Sarah, Heather, Kristin and James: The monthly twitter chat known as #onsci held its inaugural event “Telling Better Science Stories” in April 2011. It stemmed from a real-life chat between Kristin and Heather, who wanted to conduct conversations ‘on science’ in the online space, and hoped that a diverse group of participants could be attracted to join in.
Back then, The Inspiring Australia program had been in existence for approximately one year, and the Federal science portfolio sat under Labor Minister Kim Carr. The Conversation – an online source of news and views from the academic and research communities – had just been launched in Australia. Many scientists and other professionals were starting to feel more comfortable with using online platforms and social media as a means to chat with others both in- and out-side their areas of expertise. In the media space more generally, the ABC had launched its online platform The Drum to reflect a move towards presenting news and opinion with a digital and social emphasis. Globally, the ongoing ‘Arab Spring’ string of events showed how social media can play a role in news and information sharing across communities and the world.
Since that time, #onsci has become a popular monthly event renowned for its cracking pace and up-to-the-minute relevance to scientific and related groups. With approximately 50 participants per session (mostly Australian but also some internationals), #onsci has become a forum for those interested in science to come together, share ideas and develop their personal and professional networks. More than 25 hour-long chat sessions have covered science communication, education, policy, research, marketing, professional well-being and more. Interested parties also use the #onsci tag to share relevant resources and conduct conversations outside of designated chat times. On a broader level, #onsci has also contributed to the development of science policy via a submission to the McKeon Review, and teaching of science communication in Australia through informal associations with courses taught at Universities and online. Over time, #onsci has developed many characteristics of a community of practice.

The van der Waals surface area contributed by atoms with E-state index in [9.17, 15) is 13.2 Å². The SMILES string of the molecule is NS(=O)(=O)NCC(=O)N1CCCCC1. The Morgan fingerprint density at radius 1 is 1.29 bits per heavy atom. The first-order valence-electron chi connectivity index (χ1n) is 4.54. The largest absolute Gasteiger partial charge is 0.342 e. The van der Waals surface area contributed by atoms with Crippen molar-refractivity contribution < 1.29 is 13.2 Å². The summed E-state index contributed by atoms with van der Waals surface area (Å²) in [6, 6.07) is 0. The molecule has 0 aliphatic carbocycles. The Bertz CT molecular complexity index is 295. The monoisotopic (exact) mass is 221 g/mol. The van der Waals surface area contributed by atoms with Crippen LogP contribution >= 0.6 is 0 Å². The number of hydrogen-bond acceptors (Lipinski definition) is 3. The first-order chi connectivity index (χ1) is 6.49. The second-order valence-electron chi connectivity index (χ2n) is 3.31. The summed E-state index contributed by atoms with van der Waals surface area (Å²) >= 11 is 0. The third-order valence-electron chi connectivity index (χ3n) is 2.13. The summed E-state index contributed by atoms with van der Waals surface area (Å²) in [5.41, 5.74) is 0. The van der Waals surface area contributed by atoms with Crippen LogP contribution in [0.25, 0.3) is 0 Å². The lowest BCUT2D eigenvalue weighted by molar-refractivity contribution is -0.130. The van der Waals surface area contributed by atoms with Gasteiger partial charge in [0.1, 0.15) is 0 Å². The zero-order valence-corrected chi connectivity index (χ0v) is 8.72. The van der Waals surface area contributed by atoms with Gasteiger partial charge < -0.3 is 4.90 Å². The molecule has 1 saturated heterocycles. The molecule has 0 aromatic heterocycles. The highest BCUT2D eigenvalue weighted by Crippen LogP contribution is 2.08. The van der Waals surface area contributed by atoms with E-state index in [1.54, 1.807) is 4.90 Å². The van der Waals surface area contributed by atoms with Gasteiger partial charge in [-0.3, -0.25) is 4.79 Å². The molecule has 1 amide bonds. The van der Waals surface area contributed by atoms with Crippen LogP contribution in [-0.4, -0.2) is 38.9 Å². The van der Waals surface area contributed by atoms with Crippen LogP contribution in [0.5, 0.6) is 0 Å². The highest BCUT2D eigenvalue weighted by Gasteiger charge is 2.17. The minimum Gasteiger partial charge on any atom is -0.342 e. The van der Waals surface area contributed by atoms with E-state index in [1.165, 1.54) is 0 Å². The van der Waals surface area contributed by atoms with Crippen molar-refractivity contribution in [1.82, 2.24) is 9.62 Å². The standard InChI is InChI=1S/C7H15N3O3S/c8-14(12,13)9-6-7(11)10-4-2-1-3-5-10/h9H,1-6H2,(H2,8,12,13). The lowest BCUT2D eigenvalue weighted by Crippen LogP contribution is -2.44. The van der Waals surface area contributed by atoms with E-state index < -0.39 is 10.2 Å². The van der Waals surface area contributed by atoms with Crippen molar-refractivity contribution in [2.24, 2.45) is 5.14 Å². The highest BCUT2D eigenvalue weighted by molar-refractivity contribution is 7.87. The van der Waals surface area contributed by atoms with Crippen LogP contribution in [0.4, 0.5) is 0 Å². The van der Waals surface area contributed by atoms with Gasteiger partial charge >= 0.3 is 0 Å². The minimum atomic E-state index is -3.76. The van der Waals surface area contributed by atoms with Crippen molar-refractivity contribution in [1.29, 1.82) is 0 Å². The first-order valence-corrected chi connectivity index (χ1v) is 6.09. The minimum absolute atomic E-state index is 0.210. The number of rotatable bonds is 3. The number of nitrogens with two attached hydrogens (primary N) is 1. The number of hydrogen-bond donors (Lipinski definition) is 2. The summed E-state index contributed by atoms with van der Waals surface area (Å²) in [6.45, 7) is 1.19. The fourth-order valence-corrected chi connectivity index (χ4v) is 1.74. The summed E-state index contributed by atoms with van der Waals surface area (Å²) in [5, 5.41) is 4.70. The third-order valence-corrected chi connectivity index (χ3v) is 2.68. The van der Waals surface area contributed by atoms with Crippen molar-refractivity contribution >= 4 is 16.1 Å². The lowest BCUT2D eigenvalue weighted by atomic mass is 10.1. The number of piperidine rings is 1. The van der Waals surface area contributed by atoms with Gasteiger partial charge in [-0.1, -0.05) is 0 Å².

With #onsci now approaching its third anniversary, it’s time to shake it up a little. We believe #onsci participants are ready to start exploring many issues a little more deeply, and to an extent which requires expertise from diverse specialist fields.
We would like use the April 2014 #onsci chat to launch a new phase in which we invite others to lend their knowledge and time to ensure that conversations can remain relevant, evidence-based and outcome-driven. We’d like to explore science and why it matters for us and the broader public. This could include its interactions with:
- Psychology, the way we think, how beliefs form, marketing, identity
- Politics, policy, influence, outcomes
- Research, emerging interests, funding, priorities, big questions
- History, evolution of science and communications
- Philosophy of science
- Pedagogy, ways we learn, ways we teach
- Work, career paths, STEM, future of science-related employment, and
- Art, cross-disciplinary links, visualisation for communication.
So what can you do? Tweet us at @onsci with suggested topics you want to explore. Recommend a great article or paper that could be used as the material for a deeper conversation. Suggest a set of smarter questions we could use to change and deepen the conversations. Identify an expert that we might be able to bring in for a Q&A session for the first 20 mins to help surface more details. Offer to host a session that matters to you. We will work with you on topic development, and successful precedents do exist: #onsci in September 2011 was hosted by educator Charlotte Pezaro, and looked at Science in Primary Schools. The April 2013 #onsci “Outreach versus Inreach” was lead by students from ANU.
The twitter chat format will always be fast and furious, but by drawing in your expertise we believe we can find rabbit holes and windows into deeper conversations.
We look forward to your responses, and seeing where #onsci can take us as it evolves further.
[image thanks to craigfinlay on flickr]